Sound Pioneer Suzanne Ciani Talks Creative Process with Students
Berklee’s Electronic Production and Design (EPD) Department recently featured sound design pioneer, composer, five-time Grammy nominee, Independent Music Awards-winner, and former Berklee Online student Suzanne Ciani in an intimate session on April 20 at Berklee’s 22 Fenway building. Ciani is a historic figure, having broken through the glass ceiling in the world of film scoring as the first woman to achieve a solo scoring credit on a major full-length Hollywood release (The Incredible Shrinking Woman). A documentary on her life and work, A Life in Waves, premiered at this year's South by Southwest (SXSW) Festival.
Ciani, a Berklee visiting scholar in electronic production and engineering, began her career as a classical pianist, studying music at the University of California-Berkeley, where she first encountered the Buchla synth. She also spent time studying computer music at Stanford. Outside of her career in advertising and sound design, she has made 15 albums of classically-infused electronic music, some of which she shared as a keynote performer at the recent Voltage Connect Conference hosted by Berklee.
At last week's event, Ciani showcased many of her works with the students in attendance while discussing her process as a musician and film score composer. She also spoke of her lessons from the advertising industry and ministered to her Berklee-student-filled audience on electronic music artistry. Explaining her origins in her field of work, Ciani said, "My first-ever recording project was with a sculptor...to interpret, poetically, ideas in sound. It didn’t have any history. It didn’t have any baggage. It didn’t have any rules."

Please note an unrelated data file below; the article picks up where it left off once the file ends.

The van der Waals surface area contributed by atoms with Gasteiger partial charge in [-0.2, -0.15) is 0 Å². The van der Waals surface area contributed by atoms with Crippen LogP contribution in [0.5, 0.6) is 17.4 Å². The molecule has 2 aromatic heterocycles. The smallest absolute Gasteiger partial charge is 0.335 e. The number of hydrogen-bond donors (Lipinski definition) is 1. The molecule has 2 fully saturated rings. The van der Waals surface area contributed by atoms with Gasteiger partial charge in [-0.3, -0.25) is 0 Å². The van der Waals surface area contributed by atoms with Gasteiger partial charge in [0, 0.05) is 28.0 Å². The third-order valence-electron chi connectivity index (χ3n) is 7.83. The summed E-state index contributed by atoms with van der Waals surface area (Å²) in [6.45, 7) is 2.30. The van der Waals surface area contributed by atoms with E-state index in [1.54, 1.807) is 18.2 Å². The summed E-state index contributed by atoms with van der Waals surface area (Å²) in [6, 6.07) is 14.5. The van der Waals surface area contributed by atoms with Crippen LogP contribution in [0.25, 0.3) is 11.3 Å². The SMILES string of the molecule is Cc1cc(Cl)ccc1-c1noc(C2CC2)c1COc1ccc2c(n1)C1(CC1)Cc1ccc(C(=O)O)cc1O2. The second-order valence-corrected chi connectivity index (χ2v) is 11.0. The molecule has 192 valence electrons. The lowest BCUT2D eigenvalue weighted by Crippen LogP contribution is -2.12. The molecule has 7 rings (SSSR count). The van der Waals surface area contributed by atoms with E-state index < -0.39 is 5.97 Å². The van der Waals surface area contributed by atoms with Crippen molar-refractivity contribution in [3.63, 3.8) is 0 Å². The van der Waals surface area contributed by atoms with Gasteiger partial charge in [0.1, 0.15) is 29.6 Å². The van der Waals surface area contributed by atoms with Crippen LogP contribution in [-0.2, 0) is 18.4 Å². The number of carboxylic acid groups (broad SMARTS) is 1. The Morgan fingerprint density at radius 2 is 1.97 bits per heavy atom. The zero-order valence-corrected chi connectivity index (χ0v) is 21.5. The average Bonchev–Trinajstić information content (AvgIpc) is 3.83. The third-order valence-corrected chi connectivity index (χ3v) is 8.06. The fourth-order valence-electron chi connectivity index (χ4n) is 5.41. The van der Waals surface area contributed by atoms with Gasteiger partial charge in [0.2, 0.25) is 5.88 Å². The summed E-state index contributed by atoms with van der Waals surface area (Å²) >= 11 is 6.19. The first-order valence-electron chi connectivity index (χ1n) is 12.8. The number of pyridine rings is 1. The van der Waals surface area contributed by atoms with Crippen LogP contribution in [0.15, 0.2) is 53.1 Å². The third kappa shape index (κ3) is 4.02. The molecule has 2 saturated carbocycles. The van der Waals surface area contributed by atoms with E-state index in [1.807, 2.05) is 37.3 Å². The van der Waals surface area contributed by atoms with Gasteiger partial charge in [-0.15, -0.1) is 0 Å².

Ciani took questions from eager Berklee EPD students. When asked about her electronic synthesizers of choice, she answered, "I'm back with the Buchla. That's all I care about right now," before adding, "The most useful tool I had for sound design was the Synclavier."
Ciani detailed her creative process, noting that she has had a lot of freedom in her work, so she has put every ounce of effort to use when commissioned on any job, including her advertising work. Her signature "pop and pour" sound has been used in countless soda commercials beyond its debut with Coca-Cola. Ciani urged students to think about the longevity of the sounds they may produce, saying, "You want to know what the fate of this sound is going to be and how long it has to wear."
From an artistic perspective, she continued, "If the audio could support the visual in ways that were seamless, subconscious even, it would help the viewer to see the picture and to relate to it."
The event was the capstone to Ciani's residency at Berklee, which also included an event on using technology to amplify the best elements of human nature.
Watch Suzanne Ciani discuss her experience with Berklee Online: